The truth is I don’t even know where to start. I think I can start by saying I didn’t just meet João by chance on this track and that he wasn’t wearing that outfit; that it was me who asked him to turn up before the sun was gone and that it was also me who brought this jacket, these trousers and this pair of boots. At a time when so many people are questioning the permeability of editorial publications into commercial dynamics, I thought it would be interesting to trace the narrative going in the opposite direction. I made up my mind that I would create a commercial space where anyone visiting would run the risk of finding genuine and informative content. I made up my mind that I would manage a store without forgetting how to manage this blog.
I travelled to places as different as Madrid, London, Florence, Felgueiras, Vila Nova de Famalicão and Charneca do Lumiar (industrial areas that most of Portuguese don't even know). I found this blog’s images on foreign brands’ mood boards (at meetings that didn’t go too badly) but I was also fobbed off and let down gently (after meetings that didn’t go so well). And today, on the very day when I sacrifice the editorial purity of this blog, for the sake of the business it would not have been possible to create without the blog that is being so sacrificed today, I present to you the business that could not exist without this blog. Because, after all, it is daft sentences like this that you can continue to find in that business. Because, after all, just as you do here, you will find there Lisbon streets, models who are not models, home-grown productions and unedited images. And, broadly speaking, the visual identity that has been immortalised in this set of portraits that have come to be known as street style. The visual record that, swept along on a whole online dynamic, turned ordinary man into style icons and made snapshots of everyday life into inspiration on a global scale.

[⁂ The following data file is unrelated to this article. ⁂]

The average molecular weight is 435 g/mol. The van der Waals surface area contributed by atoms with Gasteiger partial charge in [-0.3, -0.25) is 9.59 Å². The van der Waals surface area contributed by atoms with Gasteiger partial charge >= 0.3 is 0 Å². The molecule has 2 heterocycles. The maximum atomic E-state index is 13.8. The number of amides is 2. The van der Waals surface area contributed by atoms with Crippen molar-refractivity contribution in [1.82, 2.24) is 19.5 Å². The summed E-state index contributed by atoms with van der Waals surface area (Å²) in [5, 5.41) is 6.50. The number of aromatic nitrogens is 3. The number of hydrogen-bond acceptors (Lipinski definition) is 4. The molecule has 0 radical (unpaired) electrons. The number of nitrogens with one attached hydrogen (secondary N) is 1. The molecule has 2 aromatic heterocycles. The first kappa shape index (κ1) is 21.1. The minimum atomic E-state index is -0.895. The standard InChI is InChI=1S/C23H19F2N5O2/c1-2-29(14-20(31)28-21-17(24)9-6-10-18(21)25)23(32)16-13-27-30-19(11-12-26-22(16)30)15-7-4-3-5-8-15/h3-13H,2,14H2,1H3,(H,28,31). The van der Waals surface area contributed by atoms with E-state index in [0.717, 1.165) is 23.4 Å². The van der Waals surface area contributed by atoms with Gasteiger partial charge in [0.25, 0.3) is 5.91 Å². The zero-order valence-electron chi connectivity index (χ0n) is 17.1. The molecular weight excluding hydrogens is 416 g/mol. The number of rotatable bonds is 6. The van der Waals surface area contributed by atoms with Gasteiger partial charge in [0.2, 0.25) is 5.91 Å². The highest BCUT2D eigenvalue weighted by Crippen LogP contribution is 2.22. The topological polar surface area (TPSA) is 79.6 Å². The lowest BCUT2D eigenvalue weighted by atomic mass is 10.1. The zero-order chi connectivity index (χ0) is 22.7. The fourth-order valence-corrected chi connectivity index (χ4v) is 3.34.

It is just this. A clothes store. A clothes store for men. A clothes store that, riding the crest of these 5 years of Alfaiate (Tailor), has shown that a real product experience can be offered via the internet. That it is possible to create an online process of product discovery that goes beyond the image of a standard-size guy taken against a pastel wall, with the head cut from the shot. That it is possible to discover a product through the same yardsticks and visual contexts that we will have to live through with that product. That it is possible to read a review written by somebody who, long before sitting down to reel off information about a product, has actually worn it. That it is possible to ensure control of all this provided I limit myself to the masculine reality. So much so that, before vouching for it, I bought the jacket that João is wearing from its designer. So much so that, before dreaming of writing this blog, I was already wearing those trousers. That is why I say I look on this business as if it were the Alfaiate. The blog that inspired a business. A business called J. LISBON. A business I hope is to your liking. Because, however much I am convinced of your interest (and this blog has helped me understand that the most important approval is the one we ourselves ascribe) nothing you can say beats a good slap on the back. Here is J. LISBON at first hand